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In the Beginning was the Word: Hebraic Intertextuality and Critical Inquiry of Ambrose Bierce

Description: This study corroborates theories that ordinary representation of narrative time as a linear series of "nows" hides the true constitution of time and that it is advantageous for us as readers and critics to consider alternatives to progressive reality and linear discourse in order to comprehend many of Ambrose Bierce's stories, for his discourse is fluid and metonymic and defies explication within traditional western language concepts. The Hebraic theory of intertextuality encourages limitless considerations in textual analysis since language is perceived as a creative and dynamic force, not merely mimetic. As such it offers a means for reconsideration of fundamental theories concerning the natures of language and time in Bierce's stories.
Date: August 1990
Creator: Streng, Rodney L. (Rodney Lin)

Richard Wilbur and the Poetry of Apocalyptic Interstices

Description: In my dissertation I assert that Wilbur's poetry is not so much an attempt to balance spiritual and physical realities as an attempt to mine the richness that exists in the boundary between the two worlds. I also examine and comment on his poetry that exists in the space created by other apocalyptic interstices as well.
Date: August 1994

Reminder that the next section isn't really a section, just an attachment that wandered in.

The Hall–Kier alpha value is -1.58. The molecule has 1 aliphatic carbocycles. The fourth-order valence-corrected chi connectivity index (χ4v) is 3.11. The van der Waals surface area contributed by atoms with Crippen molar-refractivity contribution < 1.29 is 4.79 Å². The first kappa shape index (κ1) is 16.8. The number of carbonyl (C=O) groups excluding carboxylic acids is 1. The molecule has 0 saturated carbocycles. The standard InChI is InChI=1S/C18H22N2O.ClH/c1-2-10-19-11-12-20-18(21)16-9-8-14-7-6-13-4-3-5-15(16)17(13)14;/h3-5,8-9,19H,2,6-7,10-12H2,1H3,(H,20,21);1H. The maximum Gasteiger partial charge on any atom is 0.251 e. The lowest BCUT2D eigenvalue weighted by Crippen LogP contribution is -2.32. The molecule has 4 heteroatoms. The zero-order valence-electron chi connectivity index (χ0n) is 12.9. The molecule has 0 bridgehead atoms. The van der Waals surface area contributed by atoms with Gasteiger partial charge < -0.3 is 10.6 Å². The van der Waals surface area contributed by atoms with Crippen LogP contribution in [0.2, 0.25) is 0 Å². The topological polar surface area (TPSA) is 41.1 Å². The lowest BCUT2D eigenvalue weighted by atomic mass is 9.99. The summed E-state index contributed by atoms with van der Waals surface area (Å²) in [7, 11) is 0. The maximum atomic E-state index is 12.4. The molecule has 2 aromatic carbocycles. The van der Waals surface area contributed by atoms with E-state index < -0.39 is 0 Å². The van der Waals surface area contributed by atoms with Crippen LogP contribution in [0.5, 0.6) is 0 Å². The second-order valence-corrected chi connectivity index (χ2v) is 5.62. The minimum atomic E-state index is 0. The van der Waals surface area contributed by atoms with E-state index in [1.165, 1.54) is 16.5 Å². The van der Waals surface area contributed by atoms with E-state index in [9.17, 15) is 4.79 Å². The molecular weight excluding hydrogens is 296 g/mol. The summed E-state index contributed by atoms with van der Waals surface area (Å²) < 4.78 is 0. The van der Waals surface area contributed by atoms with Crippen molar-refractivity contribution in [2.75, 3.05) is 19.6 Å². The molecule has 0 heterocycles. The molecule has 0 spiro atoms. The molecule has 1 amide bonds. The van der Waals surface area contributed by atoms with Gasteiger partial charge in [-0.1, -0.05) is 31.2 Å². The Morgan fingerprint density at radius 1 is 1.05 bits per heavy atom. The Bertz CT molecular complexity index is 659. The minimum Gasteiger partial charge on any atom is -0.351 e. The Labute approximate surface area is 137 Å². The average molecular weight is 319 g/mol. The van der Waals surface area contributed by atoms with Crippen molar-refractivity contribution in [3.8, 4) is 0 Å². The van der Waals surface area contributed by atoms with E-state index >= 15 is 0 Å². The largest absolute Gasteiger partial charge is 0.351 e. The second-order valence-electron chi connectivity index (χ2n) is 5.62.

Creator: Compton, Randall D. (Randall Dean), 1964-

She "Too much of water hast": Drownings and Near-Drownings in Twentieth-Century American Literature by Women

Description: Drowning is a frequent mode of death for female literary characters because of the strong symbolic relationship between female sexuality and water. Drowning has long been a punishment for sexually transgressive women in literature. In the introduction, Chapter 1, I describe the drowning paradigm and analyze drowning scenes in several pre-twentieth century works to establish the tradition which twentieth-century women writers begin to transcend. In Chapter 2, I discuss three of Kate Chopin's works which include drownings, demonstrating her transition from traditional drowning themes in At Fault and “Desiree's Baby” to the drowning in The Awakening, which prefigures the survival of protagonists in later works. I discuss one of these in Chapter 3: Zora Neale Hurston's Their Eyes Were Watching God. Although Janie must rely on her husband to save her from the flood, she survives, though her husband does not. In Chapter 4, I discuss two stories by Eudora Welty, “Moon Lake” and “The Wide Net.” In “Moon Lake,” Easter nearly drowns as a corollary to her adolescent sexual awakening. Although her resuscitation is a brutal simulation of a rape, Easter survives. “The Wide Net” is a comic story that winks at the drowning woman tradition, showing a young bride who pretends to drown in order to recapture the affections of her husband. Chapter 5 analyzes a set of works by Margaret Atwood. Lady Oracle includes another faked drowning, while “The Whirlpool Rapids” and “Walking on Water” feature a protagonist who feels invulnerable after her near-drowning. The Blind Assassin includes substantial drowning imagery. Chapter 6 discusses current trends in near-drowning fiction, focusing on the river rafting adventure stories of Pam Houston.
Date: December 2001
Creator: Coffelt, J. Roberta